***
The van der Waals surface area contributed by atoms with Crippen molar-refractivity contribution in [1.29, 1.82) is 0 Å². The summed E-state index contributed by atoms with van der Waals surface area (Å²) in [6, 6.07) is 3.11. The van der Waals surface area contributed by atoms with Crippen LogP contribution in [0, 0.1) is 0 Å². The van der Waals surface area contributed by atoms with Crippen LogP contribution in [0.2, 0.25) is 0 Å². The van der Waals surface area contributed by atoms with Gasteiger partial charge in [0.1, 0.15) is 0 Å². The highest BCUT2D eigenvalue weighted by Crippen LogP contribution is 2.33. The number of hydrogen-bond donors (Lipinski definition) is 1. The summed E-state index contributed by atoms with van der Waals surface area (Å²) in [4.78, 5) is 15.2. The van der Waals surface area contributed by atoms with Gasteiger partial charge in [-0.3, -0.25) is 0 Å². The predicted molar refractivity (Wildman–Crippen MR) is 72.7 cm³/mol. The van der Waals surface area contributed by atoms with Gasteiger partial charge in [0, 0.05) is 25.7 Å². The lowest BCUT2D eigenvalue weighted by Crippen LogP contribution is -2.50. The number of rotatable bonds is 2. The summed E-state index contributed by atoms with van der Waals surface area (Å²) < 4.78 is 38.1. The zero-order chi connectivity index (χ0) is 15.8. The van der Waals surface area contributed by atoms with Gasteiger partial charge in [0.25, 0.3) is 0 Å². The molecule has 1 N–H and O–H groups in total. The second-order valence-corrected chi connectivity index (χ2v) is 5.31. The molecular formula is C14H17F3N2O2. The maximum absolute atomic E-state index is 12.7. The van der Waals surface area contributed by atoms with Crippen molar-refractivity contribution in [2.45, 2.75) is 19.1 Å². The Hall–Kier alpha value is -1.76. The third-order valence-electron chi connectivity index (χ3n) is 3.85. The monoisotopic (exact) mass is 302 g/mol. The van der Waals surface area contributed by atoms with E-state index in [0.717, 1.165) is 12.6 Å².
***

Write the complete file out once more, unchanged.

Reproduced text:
The van der Waals surface area contributed by atoms with Crippen molar-refractivity contribution in [1.29, 1.82) is 0 Å². The summed E-state index contributed by atoms with van der Waals surface area (Å²) in [6, 6.07) is 3.11. The van der Waals surface area contributed by atoms with Crippen LogP contribution in [0, 0.1) is 0 Å². The van der Waals surface area contributed by atoms with Crippen LogP contribution in [0.2, 0.25) is 0 Å². The van der Waals surface area contributed by atoms with Gasteiger partial charge in [0.1, 0.15) is 0 Å². The highest BCUT2D eigenvalue weighted by Crippen LogP contribution is 2.33. The number of hydrogen-bond donors (Lipinski definition) is 1. The summed E-state index contributed by atoms with van der Waals surface area (Å²) in [4.78, 5) is 15.2. The van der Waals surface area contributed by atoms with Gasteiger partial charge in [-0.3, -0.25) is 0 Å². The predicted molar refractivity (Wildman–Crippen MR) is 72.7 cm³/mol. The van der Waals surface area contributed by atoms with Gasteiger partial charge in [0, 0.05) is 25.7 Å². The lowest BCUT2D eigenvalue weighted by Crippen LogP contribution is -2.50. The number of rotatable bonds is 2. The summed E-state index contributed by atoms with van der Waals surface area (Å²) < 4.78 is 38.1. The zero-order chi connectivity index (χ0) is 15.8. The van der Waals surface area contributed by atoms with Gasteiger partial charge in [0.25, 0.3) is 0 Å². The molecule has 1 N–H and O–H groups in total. The second-order valence-corrected chi connectivity index (χ2v) is 5.31. The molecular formula is C14H17F3N2O2. The maximum absolute atomic E-state index is 12.7. The van der Waals surface area contributed by atoms with Crippen molar-refractivity contribution in [2.45, 2.75) is 19.1 Å². The Hall–Kier alpha value is -1.76. The third-order valence-electron chi connectivity index (χ3n) is 3.85. The monoisotopic (exact) mass is 302 g/mol. The van der Waals surface area contributed by atoms with E-state index in [0.717, 1.165) is 12.6 Å².